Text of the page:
Conservatism

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About

Conservatism is a similarity cluster which generally consists of some combination of the following attributes:

  • a set of beliefs about society:
    • society must be preserved in its present form (it must not change)
    • society cannot be changed for the better
      • This sometimes includes a reactionary belief that society should move backwards, adhering more faithfully to traditional ways that have become neglected. To a reactionary, the ideal society would follow traditional forms to the letter.
      • This is often phrased as "the human condition is eternal" or "human beings cannot be perfected" (cf Kipling)
  • a strong authoritarian tendency; valuing social hierarchy over egalitarianism

Related

  • The conservative ideal encompasses what is best about conservatism, and ways in which the idea of conservatism is misrepresented or misused.
  • Conservatives tend to be on the political right wing.

Conservatism encompasses a wide variety of possible viewpoints, with different aspects being emphasized in different countries:

At Its Best

  • Conservatism advises saving, rather than spending. Conservatism would be the voice that waits until there is an adequate positive balance in the till before buying new infrastructure or investing in new enterprises – rather than going into debt to do so.
  • Conservatism advises looking carefully at new things before spreading them widely – and is always ready to take a second look if an accepted idea seems to have had unintended consequences.
  • Conservatism advises careful management of resources for the long haul, rather than sacrificing them for short-term gain. (This differs greatly from American republicanism, which tends to see the short-term corporate bottom line as the number one priority.)

At Its Worst

  • Conservatism is the philosophy which allows social problems to escalate to the point of crisis rather than spend money solving them – and then, when the small problem is a large problem for which there is no other solution but to spend money, waits for liberals to demand that money be spent so that they can later heap scorn on said liberals and associate them with the disaster they helped solve and did not create.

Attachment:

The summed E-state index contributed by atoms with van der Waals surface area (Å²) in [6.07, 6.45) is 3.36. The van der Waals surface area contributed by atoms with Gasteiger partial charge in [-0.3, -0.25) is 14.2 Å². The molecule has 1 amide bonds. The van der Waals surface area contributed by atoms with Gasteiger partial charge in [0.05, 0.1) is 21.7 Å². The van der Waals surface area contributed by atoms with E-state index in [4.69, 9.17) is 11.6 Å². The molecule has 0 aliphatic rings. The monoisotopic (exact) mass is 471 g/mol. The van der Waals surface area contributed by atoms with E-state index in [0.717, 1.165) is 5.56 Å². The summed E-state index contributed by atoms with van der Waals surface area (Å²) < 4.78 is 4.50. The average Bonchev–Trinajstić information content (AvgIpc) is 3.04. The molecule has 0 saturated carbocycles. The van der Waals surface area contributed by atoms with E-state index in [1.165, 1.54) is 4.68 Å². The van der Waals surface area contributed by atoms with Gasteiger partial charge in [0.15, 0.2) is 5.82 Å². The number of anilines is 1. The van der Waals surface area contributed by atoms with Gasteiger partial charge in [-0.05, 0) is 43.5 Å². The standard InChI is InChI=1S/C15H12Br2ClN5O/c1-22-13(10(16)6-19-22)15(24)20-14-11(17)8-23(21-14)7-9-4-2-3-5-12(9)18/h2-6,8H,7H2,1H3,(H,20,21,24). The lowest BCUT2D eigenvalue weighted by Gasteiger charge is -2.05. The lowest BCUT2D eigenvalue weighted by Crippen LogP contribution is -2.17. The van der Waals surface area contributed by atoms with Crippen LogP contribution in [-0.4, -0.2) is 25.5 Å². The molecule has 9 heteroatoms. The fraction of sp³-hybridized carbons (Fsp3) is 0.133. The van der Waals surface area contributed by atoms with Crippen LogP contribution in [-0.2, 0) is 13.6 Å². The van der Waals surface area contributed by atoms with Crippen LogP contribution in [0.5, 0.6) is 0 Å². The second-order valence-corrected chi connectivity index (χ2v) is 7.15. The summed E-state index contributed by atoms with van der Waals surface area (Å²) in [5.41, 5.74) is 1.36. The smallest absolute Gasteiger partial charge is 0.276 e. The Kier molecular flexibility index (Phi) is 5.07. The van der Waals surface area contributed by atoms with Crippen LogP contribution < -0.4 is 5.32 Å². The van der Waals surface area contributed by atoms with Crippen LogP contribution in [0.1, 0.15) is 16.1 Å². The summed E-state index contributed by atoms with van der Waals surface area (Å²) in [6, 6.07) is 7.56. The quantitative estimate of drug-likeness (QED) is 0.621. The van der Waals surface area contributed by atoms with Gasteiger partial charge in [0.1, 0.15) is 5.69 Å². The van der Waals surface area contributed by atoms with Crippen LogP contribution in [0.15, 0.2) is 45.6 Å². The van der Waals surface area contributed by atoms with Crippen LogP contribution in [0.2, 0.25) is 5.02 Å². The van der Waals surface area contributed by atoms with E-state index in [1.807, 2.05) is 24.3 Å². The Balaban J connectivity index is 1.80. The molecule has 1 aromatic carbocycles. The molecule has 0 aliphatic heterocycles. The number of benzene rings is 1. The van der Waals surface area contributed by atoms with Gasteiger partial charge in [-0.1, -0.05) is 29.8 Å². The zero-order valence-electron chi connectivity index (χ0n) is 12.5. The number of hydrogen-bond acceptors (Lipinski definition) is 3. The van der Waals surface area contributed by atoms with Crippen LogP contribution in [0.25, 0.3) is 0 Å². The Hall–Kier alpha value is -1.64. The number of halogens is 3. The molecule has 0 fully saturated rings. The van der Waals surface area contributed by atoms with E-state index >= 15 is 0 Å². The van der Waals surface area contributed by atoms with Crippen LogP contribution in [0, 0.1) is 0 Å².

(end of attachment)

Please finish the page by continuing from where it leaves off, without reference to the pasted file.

• When misfortune strikes, conservatism is the philosophy which will be the first to say "tough luck" and blame the victims.

Social Conservatism

Social conservatives believe that there is "wisdom embedded in [existing] social structures/norms", and that we tamper with those structures at our peril. In other words, the current social norms are the way they are because they have been proven to work over a long period of time, and there is considerable danger if they cease to work properly.

The implication of this is that we don't know how those norms got the way they are, nor why they work. This is at odds with the idea that we as a civilization have been documenting our own history in considerable detail for many centuries now, and are indeed quite capable of noting which experiments have succeeded, which failed, and which were made popular or unpopular without correlation to (and for reasons other than) their success or failure at their intended purpose. The social conservative attitude essentially favors custom over understanding, shuns experimentation, and fears the possible consequences.

Social conservatives are at odds with social liberals on certain issues:

Fiscal Conservatism

Fiscal conservatives are more concerned about unnecessary government expenditure, and tend to prefer solutions where private industry or "faith-based" groups provide the bulk of the funding. For this reason, they tend to seek solutions based in free market incentives. They also tend to be against government regulation, however, which they unfortunately often seem to forget is a requirement for a free marketplace.

Quotes

[ Rudyard Kipling ] was a conservative in the sense that he believed civilization to be something laboriously achieved which was only precariously defended. He wanted to see the defences fully manned and he hated the liberals because he thought them gullible and feeble, believing in the easy perfectibility of man and ready to abandon the work of centuries for sentimental qualms.
Evelyn Waugh [?]

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